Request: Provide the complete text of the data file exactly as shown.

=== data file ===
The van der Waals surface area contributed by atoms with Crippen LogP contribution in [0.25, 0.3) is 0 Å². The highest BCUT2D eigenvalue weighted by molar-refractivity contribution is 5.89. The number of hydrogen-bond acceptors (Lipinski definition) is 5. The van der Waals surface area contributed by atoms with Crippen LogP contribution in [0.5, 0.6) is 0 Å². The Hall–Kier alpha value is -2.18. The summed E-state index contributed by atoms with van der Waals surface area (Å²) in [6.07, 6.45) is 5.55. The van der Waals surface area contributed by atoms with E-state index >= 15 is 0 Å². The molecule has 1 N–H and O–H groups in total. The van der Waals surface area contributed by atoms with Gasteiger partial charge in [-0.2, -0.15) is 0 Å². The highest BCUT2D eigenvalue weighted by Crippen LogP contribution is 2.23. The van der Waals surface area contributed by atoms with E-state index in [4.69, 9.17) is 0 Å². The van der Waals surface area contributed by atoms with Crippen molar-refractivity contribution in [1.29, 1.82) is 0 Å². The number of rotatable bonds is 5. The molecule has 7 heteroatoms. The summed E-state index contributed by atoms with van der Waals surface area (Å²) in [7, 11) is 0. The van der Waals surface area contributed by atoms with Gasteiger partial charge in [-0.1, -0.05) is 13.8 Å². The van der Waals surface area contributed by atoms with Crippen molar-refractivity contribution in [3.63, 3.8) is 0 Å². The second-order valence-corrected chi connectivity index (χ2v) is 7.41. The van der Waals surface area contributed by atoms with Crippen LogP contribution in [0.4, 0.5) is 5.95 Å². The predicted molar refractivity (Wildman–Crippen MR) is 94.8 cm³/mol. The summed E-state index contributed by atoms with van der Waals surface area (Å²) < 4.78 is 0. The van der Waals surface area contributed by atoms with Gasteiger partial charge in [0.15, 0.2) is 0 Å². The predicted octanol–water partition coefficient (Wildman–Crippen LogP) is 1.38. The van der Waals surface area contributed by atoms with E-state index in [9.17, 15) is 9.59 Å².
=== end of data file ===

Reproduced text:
The van der Waals surface area contributed by atoms with Crippen LogP contribution in [0.25, 0.3) is 0 Å². The highest BCUT2D eigenvalue weighted by molar-refractivity contribution is 5.89. The number of hydrogen-bond acceptors (Lipinski definition) is 5. The van der Waals surface area contributed by atoms with Crippen LogP contribution in [0.5, 0.6) is 0 Å². The Hall–Kier alpha value is -2.18. The summed E-state index contributed by atoms with van der Waals surface area (Å²) in [6.07, 6.45) is 5.55. The van der Waals surface area contributed by atoms with E-state index >= 15 is 0 Å². The molecule has 1 N–H and O–H groups in total. The van der Waals surface area contributed by atoms with Gasteiger partial charge in [-0.2, -0.15) is 0 Å². The highest BCUT2D eigenvalue weighted by Crippen LogP contribution is 2.23. The van der Waals surface area contributed by atoms with E-state index in [4.69, 9.17) is 0 Å². The van der Waals surface area contributed by atoms with Crippen molar-refractivity contribution in [1.29, 1.82) is 0 Å². The number of rotatable bonds is 5. The molecule has 7 heteroatoms. The summed E-state index contributed by atoms with van der Waals surface area (Å²) in [7, 11) is 0. The van der Waals surface area contributed by atoms with Gasteiger partial charge in [-0.1, -0.05) is 13.8 Å². The van der Waals surface area contributed by atoms with Crippen molar-refractivity contribution in [3.63, 3.8) is 0 Å². The second-order valence-corrected chi connectivity index (χ2v) is 7.41. The van der Waals surface area contributed by atoms with Crippen LogP contribution in [0.4, 0.5) is 5.95 Å². The predicted molar refractivity (Wildman–Crippen MR) is 94.8 cm³/mol. The summed E-state index contributed by atoms with van der Waals surface area (Å²) < 4.78 is 0. The van der Waals surface area contributed by atoms with Gasteiger partial charge in [0.15, 0.2) is 0 Å². The predicted octanol–water partition coefficient (Wildman–Crippen LogP) is 1.38. The van der Waals surface area contributed by atoms with E-state index in [9.17, 15) is 9.59 Å².